Brachytherapy Defenders Challenge JAMA Study as Old News

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The purpose of radiation therapy is to spare breast cancer patients the discomfort and disfigurement of a mastectomy. In recent years, a variety of technologies have emerged that offer alternative treatment delivery methods. But how effective are they?

A JAMA study published May 2 has caused a stir in the radiation oncology world for criticizing brachytherapy as leaving women open to more numerous and severe complications than did whole-breast irradiation, including: subsequent mastectomy, more frequent post-operative infections, a greater incidence of breast pain, fat necrosis, and fractured ribs.

Dr. Constantine Mantz, CMO of 21st Century Oncology in Fort Myers, FL, however, is among the defenders of brachytherapy, and says that radiation oncologists can do a much finer job with a multi-catheter system than with a single-catheter device, as was examined in the study.

“Advocates for the whole-breast radiation approach will state that historically ‘this has been the tried-and-true way to treat patients; until those results are available and demonstrate equivalence between the two types of treatment, we can’t demonstrate the standard of care.’” he tells Imagingbiz.

But brachytherapy has been around for 15 years, Mantz says, and until long-term data using partial-breast irradiation devices has been accrued, physicians will continue to perfect ways to diminish post-surgical toxicities and better control how radiation is deposited into target areas of the breast.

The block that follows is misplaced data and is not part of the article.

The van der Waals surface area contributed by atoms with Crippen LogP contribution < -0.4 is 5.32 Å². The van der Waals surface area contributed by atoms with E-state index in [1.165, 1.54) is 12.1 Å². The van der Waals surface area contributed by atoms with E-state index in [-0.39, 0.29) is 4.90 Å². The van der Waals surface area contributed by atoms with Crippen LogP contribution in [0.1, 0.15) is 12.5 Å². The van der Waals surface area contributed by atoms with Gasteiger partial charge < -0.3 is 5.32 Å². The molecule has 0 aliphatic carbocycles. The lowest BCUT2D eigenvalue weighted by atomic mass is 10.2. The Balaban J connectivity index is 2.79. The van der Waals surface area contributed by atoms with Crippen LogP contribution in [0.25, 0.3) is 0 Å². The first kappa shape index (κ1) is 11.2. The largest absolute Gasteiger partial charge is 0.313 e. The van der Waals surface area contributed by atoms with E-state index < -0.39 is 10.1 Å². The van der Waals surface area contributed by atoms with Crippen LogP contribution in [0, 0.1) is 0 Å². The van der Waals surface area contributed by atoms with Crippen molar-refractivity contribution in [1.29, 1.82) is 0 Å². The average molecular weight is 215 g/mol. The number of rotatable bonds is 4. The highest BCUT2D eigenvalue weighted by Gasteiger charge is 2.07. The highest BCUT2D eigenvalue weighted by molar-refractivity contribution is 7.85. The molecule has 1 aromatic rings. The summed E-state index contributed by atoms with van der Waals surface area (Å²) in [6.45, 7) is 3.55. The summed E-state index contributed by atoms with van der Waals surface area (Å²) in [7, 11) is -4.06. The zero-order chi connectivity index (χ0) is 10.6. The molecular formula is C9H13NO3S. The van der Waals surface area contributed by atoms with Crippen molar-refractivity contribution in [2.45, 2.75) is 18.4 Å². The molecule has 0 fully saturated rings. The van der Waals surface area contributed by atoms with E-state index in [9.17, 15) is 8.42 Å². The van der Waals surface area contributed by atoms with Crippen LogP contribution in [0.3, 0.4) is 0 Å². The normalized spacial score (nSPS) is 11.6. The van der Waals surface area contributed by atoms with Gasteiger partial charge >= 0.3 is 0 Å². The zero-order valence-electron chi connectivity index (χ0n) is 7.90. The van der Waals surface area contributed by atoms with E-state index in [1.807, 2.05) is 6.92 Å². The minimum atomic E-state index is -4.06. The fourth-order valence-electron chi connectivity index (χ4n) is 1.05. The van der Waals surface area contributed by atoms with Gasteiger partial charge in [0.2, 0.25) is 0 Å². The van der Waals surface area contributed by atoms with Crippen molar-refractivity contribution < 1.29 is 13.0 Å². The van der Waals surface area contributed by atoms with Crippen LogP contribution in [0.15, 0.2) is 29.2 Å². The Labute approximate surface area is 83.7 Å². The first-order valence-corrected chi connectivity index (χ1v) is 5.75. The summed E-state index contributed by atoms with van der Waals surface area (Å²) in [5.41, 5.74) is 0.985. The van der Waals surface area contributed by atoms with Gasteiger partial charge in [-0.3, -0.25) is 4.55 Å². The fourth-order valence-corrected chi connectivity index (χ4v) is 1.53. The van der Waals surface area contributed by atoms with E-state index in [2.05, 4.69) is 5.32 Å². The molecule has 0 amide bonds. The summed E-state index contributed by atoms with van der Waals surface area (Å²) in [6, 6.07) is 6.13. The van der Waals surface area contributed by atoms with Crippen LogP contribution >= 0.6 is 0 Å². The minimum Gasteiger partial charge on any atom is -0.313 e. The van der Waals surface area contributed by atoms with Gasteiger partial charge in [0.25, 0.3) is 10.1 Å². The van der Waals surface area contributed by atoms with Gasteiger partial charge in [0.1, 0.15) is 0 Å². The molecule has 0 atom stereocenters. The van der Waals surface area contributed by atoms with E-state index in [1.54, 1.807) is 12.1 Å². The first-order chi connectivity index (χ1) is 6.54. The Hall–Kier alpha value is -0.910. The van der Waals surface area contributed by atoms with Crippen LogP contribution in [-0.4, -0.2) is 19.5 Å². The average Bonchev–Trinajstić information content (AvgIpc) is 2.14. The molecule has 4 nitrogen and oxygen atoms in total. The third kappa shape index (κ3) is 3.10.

In addition to the multi-catheter approach, which requires a five-day course of treatment, Mantz says that some intrasurgical mega-dose therapies can condense irradiation treatment to one shot right as surgeons are closing.

“Any of these partial breast approaches will allow for convenience,” Mantz says. “Determining which subsets of patients are going to be appropriate for either treatment and which subjects should have only a whole-breast irradiation, that’s going to be knowledge that will be known over the next few years,” Mantz said.

Breast surgeon Gail Lebovic, past president of the American Society of Breast Disease and a founder and developer of the SAVI multi-catheter brachytherapy device, says that part of the issue with the JAMA study is that medicine has advanced beyond the techniques captured in the research.

“We’ve gotten better at reconstruction, and the radiation techniques have gotten a lot better,” she says. “If you save the breast, 80% of the time, the tumor’s going to come back in that exact same spot, and the recurrence rates are about 30% without radiation.”

The problem, she says, is that the radiation therapies profiled in the JAMA research aren’t controlled directionally.

“It’s old news, basically,” Lebovic says. “It’s kind of like, ‘Well, yeah, we knew that device wasn’t good, and that’s why other companies went on to develop these new devices.’ That’s kind of why I was surprised it was published.”

Lebovic says that the important thing for researchers, practitioners, and surgeons to remember is “as usual, there’s no one way to treat breast cancer.”

“Patients have different stages of disease, different types of surgery, etc.,” she says. “We need to have multiple techniques available for investment.”